Luke Evans is motorbike driver for top cycling photographer Graham Watson at the Dauphine Libere. Aside from piloting motorbikes, Luke is an author, freelance journalist and former editor of Cycle Sport magazine. A selection of Graham’s photos can be seen in our gallery section.

Sunday, June 15, final stage St Jean de Maurienne-Grenoble 128km

Coming to you after breakfast on the morning of the final stage of the Dauphine, I am sitting in the lobby of the Hotel Savoy in St Michel de Maurienne, which is a great place to stay (they welcome all types of biker) if you want to access some of the legendary alpine climbs nearby. Col de Madeleine is here, the Glandon too.

A couple of turns brings you to the foot of the Col du Telegraphe and from there you can climb the Galibier.

We are not far from the beautiful Croix de Fer and also La Toussuire, where the queen stage of the race climbed to a much anticipated, and prayed for, exciting finale yesterday.

Unlike the day before when we missed the only bit of action on the final climb, this time we got lucky and were taking our turn getting photos of the Valverde group on La Toussuire when Cadel Evans put in his big attack, swinging across the road and slowly pulling away from the yellow jersey. I tried to keep on the mirrors and accelerate with him with just the Belgian moto driven by Guy alongside.

Dauphine Libere 2008

At last it looked like Valverde might have to really go deep to defend his lead against second placed Evans, but the Aussie just didn’t have the initial zip, the killer power surge, to create a workable gap. And when the vengeful Leipheimer chased him down that spelled the end for Evans’ hopes. Leipheimer had moaned about Evans’ tactics the day before, saying that he had helped Valverde just to distance himself from being a threat in third place.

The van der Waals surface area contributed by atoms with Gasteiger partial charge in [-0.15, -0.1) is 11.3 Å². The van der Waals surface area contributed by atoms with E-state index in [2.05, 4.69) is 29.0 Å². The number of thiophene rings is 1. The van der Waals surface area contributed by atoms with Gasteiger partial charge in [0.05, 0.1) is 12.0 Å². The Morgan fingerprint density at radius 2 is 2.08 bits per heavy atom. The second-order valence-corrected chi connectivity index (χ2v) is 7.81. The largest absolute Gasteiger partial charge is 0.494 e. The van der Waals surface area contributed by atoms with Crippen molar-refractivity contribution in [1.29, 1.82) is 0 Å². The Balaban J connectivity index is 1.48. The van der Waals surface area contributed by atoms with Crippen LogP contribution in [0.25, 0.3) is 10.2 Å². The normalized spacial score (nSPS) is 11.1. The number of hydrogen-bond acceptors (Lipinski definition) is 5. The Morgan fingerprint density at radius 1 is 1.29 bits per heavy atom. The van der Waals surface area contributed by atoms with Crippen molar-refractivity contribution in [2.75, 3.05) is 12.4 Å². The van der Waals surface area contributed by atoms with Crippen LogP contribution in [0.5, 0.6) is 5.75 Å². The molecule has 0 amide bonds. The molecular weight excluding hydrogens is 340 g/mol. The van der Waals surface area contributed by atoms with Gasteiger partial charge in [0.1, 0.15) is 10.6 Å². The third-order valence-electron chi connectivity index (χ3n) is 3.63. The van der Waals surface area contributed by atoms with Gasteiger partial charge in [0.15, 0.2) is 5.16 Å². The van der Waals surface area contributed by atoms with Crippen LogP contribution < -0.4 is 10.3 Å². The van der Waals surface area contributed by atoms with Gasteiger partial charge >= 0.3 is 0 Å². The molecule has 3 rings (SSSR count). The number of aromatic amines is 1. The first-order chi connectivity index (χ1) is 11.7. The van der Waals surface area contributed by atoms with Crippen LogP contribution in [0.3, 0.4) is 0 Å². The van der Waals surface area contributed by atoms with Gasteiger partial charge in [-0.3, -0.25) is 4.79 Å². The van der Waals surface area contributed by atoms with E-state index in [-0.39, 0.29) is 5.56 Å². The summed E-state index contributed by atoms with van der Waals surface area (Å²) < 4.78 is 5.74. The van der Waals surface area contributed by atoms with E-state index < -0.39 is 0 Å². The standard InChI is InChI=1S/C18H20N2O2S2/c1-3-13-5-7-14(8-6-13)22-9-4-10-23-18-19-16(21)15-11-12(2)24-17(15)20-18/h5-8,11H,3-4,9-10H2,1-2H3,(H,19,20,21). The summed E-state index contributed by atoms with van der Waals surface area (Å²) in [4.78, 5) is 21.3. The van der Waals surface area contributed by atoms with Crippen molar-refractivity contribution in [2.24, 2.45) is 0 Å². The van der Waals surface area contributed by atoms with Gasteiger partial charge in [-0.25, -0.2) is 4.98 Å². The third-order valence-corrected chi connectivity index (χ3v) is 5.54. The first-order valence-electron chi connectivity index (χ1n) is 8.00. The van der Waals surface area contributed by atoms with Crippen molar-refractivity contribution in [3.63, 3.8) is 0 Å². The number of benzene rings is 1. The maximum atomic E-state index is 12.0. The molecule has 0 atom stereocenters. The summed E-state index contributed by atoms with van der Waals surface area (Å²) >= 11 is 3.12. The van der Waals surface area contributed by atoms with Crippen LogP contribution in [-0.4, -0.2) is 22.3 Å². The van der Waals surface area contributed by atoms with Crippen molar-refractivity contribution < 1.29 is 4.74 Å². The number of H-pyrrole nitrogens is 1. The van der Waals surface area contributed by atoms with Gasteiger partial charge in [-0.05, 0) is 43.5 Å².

Today’s stage is a short one and although there are three tough climbs few expect an upset to the overall standings unless something exceptional happens.

I have had fun this week looking at bikes with Andy Jones and we have been trying to top trump each other with the nerdiest details. He got me yesterday big time pointing out the various ways by which the little plastic race numbers are attached to the bikes. Gone are the days of a brazed on pip on the top tube just behind the head tube. Carbon frames often don’t have the space so the numbers must go somewhere else.

Dauphine Libere 2008

On the Silence-Lotto Ridleys (super nice bikes) Andy showed me a little carbon spar, about 10cm long which fits behind the back brake and extends at 45 degrees rearward. The race number is attached to this spar and Jones reckons they are supplied by BMC.

Another method, as seen on Evans’ bike, is a small metal clip zip tied around the base of extended seat tube. The number slides into the clip and looks like a little rudder.

Dauphine Libere 2008

Not content with this shameless display of nerdity, Andy dealt me a killer blow and pointed out that Aussie champion Matt Lloyd (Ridley on Oz champs colours – pictured above) always rides with his Campag levers in the open position, ie with the quick release button pushed in so that the brakes are further away from the rim. Yeah, I know, I fibbed.

Charly Wegelius stopped and was chatty. He has ridden really well this week, and having just finished the Giro is going really well. This guy is seriously underrated, he’s the best GB climber we’ve got and with a bit more planning by his time he could be a top 20 GC rider in the big Tours. Graham Jones was going that way in the 80’s but got burned out by French teams and it would be good to see Charly ride as a team leader now and again.

Jones (I was getting a gob on by now) had noticed that Liquigas were using a sock thing on their bottles and Wegelius confirmed that it was special material, made in Japan, designed to keep the ultra violet out of the liquids so that they maintain their molecular structure. That way they are absorbed into the body faster.

Dauphine Libere 2008

The team also has pyjamas made from the same stuff and apparently they help clear the body of toxins and make you pee a lot, especially at altitude. Charly said it was a load of, oh, can’t read my notes, sorry.

That’s it for me, I am grabbing my bags at the finish today and heading back to the UK after an incredible month on the Giro and Dauphine. I’ve really enjoyed our daily chat, thanks for listening.

Luke

Dauphine Libere 2008Charly Wegelius and Luke at the Dauphine. Photos by Andy Jones

PREVIOUS DAUPHINE BLOGS

Friday, stage five: Luke spots a new Colnago carbon frame in the peloton

Thursday: At last, says Luke, a proper, exciting stage

Wednesday, stage three: Luke checks out Cadel Evans’ TT bike

Tuesday, stage two: Moto pilot Luke sees Hincapie win

Monday, stage one: Luke spots some prototype gear and talks to Charly Wegelius

Sunday, prologue: Moto pilot Luke is back in action after the Giro